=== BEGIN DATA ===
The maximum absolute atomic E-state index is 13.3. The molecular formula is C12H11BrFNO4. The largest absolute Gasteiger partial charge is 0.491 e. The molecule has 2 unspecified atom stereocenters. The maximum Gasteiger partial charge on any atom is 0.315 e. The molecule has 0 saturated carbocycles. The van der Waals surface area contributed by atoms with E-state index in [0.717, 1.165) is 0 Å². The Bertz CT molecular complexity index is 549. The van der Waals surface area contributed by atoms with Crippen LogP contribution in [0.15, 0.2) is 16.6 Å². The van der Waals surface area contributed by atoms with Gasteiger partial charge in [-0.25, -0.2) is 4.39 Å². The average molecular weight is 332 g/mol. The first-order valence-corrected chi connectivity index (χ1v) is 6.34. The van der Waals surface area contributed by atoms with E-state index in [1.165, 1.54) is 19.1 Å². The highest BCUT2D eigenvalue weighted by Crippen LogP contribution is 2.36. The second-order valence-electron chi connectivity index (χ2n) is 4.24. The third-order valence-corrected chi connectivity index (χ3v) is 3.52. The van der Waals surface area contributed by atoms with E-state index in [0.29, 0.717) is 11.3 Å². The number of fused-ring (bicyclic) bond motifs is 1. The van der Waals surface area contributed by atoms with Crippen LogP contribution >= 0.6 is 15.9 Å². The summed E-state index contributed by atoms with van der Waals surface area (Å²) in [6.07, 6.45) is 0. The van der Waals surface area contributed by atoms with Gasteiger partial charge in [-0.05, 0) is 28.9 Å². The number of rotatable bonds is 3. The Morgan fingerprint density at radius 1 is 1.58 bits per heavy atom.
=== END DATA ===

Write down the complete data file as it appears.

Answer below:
The maximum absolute atomic E-state index is 13.3. The molecular formula is C12H11BrFNO4. The largest absolute Gasteiger partial charge is 0.491 e. The molecule has 2 unspecified atom stereocenters. The maximum Gasteiger partial charge on any atom is 0.315 e. The molecule has 0 saturated carbocycles. The van der Waals surface area contributed by atoms with E-state index in [0.717, 1.165) is 0 Å². The Bertz CT molecular complexity index is 549. The van der Waals surface area contributed by atoms with Crippen LogP contribution in [0.15, 0.2) is 16.6 Å². The van der Waals surface area contributed by atoms with Gasteiger partial charge in [-0.25, -0.2) is 4.39 Å². The average molecular weight is 332 g/mol. The first-order valence-corrected chi connectivity index (χ1v) is 6.34. The van der Waals surface area contributed by atoms with E-state index in [1.165, 1.54) is 19.1 Å². The highest BCUT2D eigenvalue weighted by Crippen LogP contribution is 2.36. The second-order valence-electron chi connectivity index (χ2n) is 4.24. The third-order valence-corrected chi connectivity index (χ3v) is 3.52. The van der Waals surface area contributed by atoms with E-state index in [0.29, 0.717) is 11.3 Å². The number of fused-ring (bicyclic) bond motifs is 1. The van der Waals surface area contributed by atoms with Crippen LogP contribution >= 0.6 is 15.9 Å². The summed E-state index contributed by atoms with van der Waals surface area (Å²) in [6.07, 6.45) is 0. The van der Waals surface area contributed by atoms with Gasteiger partial charge in [-0.05, 0) is 28.9 Å². The number of rotatable bonds is 3. The Morgan fingerprint density at radius 1 is 1.58 bits per heavy atom.